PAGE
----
The smartphone is becoming the ubiquitous and predominant tool for both self-service and assisted service. Join us on a compelling adventure that every contact center should plan for right now.
I want you to join me on a journey to the land of the smartphone. I’m from Portlandia, so I’m going to call this (not the least bit mythical) land Smartphonia. This is an incredibly exciting and compelling adventure that every contact center should plan for right now. I hope you will come along.
All Talk, No Action?
When our team began our research and brainstorming for this article, a bit of a deflated feeling filled the air. Nothing much was new and we found little evidence of progress in tapping the power of smartphones. It reminds me of people who talk about the places they want to go but never seem to get around to making a plan. As an avid traveler, I say it’s time to do it!
When we talk about omnichannel or optimizing customer experiences, we have to talk about the role of the smartphone. It is becoming the ubiquitous and predominant tool for both self-service and assisted service. (Read the sidebar, “Fun Facts About Smartphonia”!)
To turn talk into action, you have to plan across the full contact flow or customer journey. (See Figure 1.)
Departure: Channel Selection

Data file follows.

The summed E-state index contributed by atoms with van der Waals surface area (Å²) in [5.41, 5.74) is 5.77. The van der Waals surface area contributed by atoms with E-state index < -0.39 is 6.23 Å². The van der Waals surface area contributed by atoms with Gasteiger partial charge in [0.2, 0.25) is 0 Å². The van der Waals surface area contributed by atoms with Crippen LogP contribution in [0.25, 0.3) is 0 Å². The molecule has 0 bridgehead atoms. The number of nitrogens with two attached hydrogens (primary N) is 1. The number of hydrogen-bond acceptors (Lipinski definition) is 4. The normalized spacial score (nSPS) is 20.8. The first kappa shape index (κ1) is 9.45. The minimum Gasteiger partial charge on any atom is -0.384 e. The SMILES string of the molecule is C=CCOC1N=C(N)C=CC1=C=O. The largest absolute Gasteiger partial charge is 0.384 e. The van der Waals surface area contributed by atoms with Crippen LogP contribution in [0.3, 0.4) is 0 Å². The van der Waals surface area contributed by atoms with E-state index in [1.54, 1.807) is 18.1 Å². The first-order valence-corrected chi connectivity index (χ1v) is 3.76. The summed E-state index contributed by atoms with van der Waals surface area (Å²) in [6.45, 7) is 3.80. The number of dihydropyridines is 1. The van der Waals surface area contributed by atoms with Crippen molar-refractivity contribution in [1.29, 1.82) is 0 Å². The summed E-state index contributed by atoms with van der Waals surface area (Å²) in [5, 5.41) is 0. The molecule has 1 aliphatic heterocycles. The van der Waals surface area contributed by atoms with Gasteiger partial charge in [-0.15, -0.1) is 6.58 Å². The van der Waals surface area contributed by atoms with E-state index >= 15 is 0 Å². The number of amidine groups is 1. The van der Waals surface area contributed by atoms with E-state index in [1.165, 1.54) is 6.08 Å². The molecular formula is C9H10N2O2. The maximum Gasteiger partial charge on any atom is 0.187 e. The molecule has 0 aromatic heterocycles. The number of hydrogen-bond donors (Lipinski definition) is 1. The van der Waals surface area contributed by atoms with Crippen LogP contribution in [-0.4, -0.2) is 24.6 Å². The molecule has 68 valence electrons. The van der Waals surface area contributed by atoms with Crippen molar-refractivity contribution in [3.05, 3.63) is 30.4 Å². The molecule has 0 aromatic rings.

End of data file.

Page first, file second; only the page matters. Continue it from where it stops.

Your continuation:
Of the three launch pads for customer interaction, landline use is declining, computer use is flat and smartphone use is growing. It’s not surprising. Most of us have a need for speed—the faster the better. A high percentage of customers place calls using their smartphones. But it’s also the likely place for them to start self-service efforts, whether in a mobile app or mobile web, or even just a Google search to find a phone number. If you offer it, text/SMS may be a great choice for making contact. If you build it, they will come!
Customs and Immigration: ID&V
As I’ve written previously, the authentication process (or identification and verification, aka ID&V) is a major pain point for customers and centers (“It’s Time for a New Day in Authentication and Routing,” Pipeline, May 2016). Customers generally understand why they have to endure these steps, but they just want to get through it and move onto the rest of the journey. The smartphone can make this step less painful.
At the simplest level, mobile phones make better use of automatic number identification (ANI) as they can uniquely identify an individual and avoid the issue of people calling from behind an office phone system. But ANI alone is rarely enough because of spoofing, fraud and other issues. So smartphone biometrics like Touch ID, movement and facial recognition can come in handy. Once users become accustomed to them, expectations rise. Smartphones can also support other forms of authentication, such as sending a driver’s license photo in the moment. And if a user has logged in to a mobile app or mobile web page first to attempt self-service, that authentication can be used for subsequent smartphone activities. Even when customers are not yet authenticated, once they place calls, voice biometrics within an IVR app can ease the ID&V process.
As integration with smartphone capabilities increases, centers may use the accurate and intelligent speech recognition inherent in the device itself. This technology is tied to lots of data and isn’t limited by telephone line bandwidth or muddled by extraneous noise factors.